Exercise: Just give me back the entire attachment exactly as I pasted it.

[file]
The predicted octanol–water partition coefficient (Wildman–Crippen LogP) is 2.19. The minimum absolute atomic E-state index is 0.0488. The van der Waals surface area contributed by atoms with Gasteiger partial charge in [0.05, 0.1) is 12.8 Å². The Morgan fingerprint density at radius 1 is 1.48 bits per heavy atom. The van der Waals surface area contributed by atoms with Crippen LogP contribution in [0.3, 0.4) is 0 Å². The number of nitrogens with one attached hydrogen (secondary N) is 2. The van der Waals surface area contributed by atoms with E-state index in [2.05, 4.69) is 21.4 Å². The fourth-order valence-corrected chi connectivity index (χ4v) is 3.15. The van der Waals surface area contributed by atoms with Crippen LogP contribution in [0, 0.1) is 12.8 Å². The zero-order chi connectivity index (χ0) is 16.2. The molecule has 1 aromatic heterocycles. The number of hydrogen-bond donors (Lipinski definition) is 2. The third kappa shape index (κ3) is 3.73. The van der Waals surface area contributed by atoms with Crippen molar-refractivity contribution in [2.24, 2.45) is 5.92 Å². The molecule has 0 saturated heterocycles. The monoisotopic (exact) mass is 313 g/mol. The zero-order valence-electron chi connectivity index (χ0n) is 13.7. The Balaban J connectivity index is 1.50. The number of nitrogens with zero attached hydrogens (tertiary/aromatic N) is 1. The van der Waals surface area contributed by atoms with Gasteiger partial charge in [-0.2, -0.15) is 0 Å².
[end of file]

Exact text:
The predicted octanol–water partition coefficient (Wildman–Crippen LogP) is 2.19. The minimum absolute atomic E-state index is 0.0488. The van der Waals surface area contributed by atoms with Gasteiger partial charge in [0.05, 0.1) is 12.8 Å². The Morgan fingerprint density at radius 1 is 1.48 bits per heavy atom. The van der Waals surface area contributed by atoms with Crippen LogP contribution in [0.3, 0.4) is 0 Å². The number of nitrogens with one attached hydrogen (secondary N) is 2. The van der Waals surface area contributed by atoms with E-state index in [2.05, 4.69) is 21.4 Å². The fourth-order valence-corrected chi connectivity index (χ4v) is 3.15. The van der Waals surface area contributed by atoms with Crippen LogP contribution in [0, 0.1) is 12.8 Å². The zero-order chi connectivity index (χ0) is 16.2. The molecule has 1 aromatic heterocycles. The number of hydrogen-bond donors (Lipinski definition) is 2. The third kappa shape index (κ3) is 3.73. The van der Waals surface area contributed by atoms with Crippen molar-refractivity contribution in [2.24, 2.45) is 5.92 Å². The molecule has 0 saturated heterocycles. The monoisotopic (exact) mass is 313 g/mol. The zero-order valence-electron chi connectivity index (χ0n) is 13.7. The Balaban J connectivity index is 1.50. The number of nitrogens with zero attached hydrogens (tertiary/aromatic N) is 1. The van der Waals surface area contributed by atoms with Gasteiger partial charge in [-0.2, -0.15) is 0 Å².